Van Marwijk spins a Webb of self-delusion

Spain deserved to win the World Cup final, and Dutch coach Bert van Marwijk recognized this. It wasn't an exceptional football match, but the Spanish were the better side. For the Netherlands only Arjen Robben offered a potent attacking option.

Where van Marwijk is spouting absolute rubbish is in his assessment of referee Howard Webb. I'm no great fan of Webb, nor am I indiscriminately supporting a fellow Englishman, but he performed pretty well under very trying circumstances. Both teams were unsporting, but the Dutch were especially cynical and destructive, particularly in the first half, and every card Webb awarded was justified.

The funny thing is that the pro-Dutch camp claim that he was too harsh, and the pro-Spanish contingent that he was too lenient. As he cannot simultaneously have been both, I rather suspect Webb got the balance as close to correct as anyone could have.

The only decision he got palpably, unequivocally wrong was giving a goal kick when Wesley Sneijder's free kick was clearly deflected behind off Cesc Fabregas. Dutch complaints about this conveniently overlook the fact that Nigel de Jong was very lucky not to receive a straight red card for attempting to penetrate Xabi Alonso's chest with the studs of his right boot.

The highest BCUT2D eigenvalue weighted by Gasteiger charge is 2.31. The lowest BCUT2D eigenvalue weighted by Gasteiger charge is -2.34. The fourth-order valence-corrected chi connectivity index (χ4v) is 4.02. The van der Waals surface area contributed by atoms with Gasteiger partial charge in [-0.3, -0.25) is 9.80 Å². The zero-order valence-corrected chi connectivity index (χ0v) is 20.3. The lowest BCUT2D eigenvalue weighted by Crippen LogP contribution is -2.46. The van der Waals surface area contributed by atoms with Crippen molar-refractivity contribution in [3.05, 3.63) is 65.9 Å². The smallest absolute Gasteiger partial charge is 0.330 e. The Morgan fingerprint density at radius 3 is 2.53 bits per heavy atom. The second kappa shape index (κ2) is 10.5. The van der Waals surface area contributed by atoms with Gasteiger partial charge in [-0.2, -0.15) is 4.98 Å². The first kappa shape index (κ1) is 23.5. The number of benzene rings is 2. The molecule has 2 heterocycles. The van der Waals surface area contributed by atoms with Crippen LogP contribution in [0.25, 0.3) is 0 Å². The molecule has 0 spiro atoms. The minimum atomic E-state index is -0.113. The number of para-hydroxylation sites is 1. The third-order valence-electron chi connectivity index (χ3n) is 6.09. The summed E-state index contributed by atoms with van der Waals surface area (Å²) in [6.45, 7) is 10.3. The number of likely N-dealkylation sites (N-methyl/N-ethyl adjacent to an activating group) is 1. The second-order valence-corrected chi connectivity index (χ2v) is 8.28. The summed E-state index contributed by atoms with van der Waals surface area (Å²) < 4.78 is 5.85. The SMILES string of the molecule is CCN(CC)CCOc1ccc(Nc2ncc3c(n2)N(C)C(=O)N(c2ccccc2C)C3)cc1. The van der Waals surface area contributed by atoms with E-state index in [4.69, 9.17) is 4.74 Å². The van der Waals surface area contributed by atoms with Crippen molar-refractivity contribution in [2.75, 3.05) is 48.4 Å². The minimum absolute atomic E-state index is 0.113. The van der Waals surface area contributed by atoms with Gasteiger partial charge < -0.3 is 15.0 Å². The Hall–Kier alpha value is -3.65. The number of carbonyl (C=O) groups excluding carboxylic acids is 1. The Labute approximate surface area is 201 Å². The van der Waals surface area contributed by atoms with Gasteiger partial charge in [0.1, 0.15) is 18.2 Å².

It is a myth that the Dutch normally play the beautiful game and that their performance in the final was an aberrant suspension of their 'artistic heritage'. They did almost exactly the same thing in the 2006 World Cup, also against Iberian opponents, when they had Giovanni van Bronckhorst and Khalid Boulahrouz sent off in a stormy 1-0 defeat to Portugal. Claiming the Netherlands play good football based on a team of 30 years ago is as logical as stating that England are World Cup champion-winning material because they did it in 1966.

Of course, we knew already that football players and managers live in a bubble of self-delusion, especially when they're losing, but their treatment of officials is disgusting. More often than not, it's also inaccurate. Complaining about perceived wrongs whilst oblivious to the reality of the situation was demonstrated beautifully by Dutch defender Joris Mathijsen after Iniesta's winning goal. Incensed that it hadn't been flagged offside, Mathijsen sprinted over to the linesman to berate him for all his worth, and received - shock horror - a booking for his troubles. A moment later, the replay of the goal was shown, and Iniesta was comfortably onside. The officials had it right, and Mathijsen was a disrespectful idiot, but then he's a professional footballer, so we couldn't expect much else.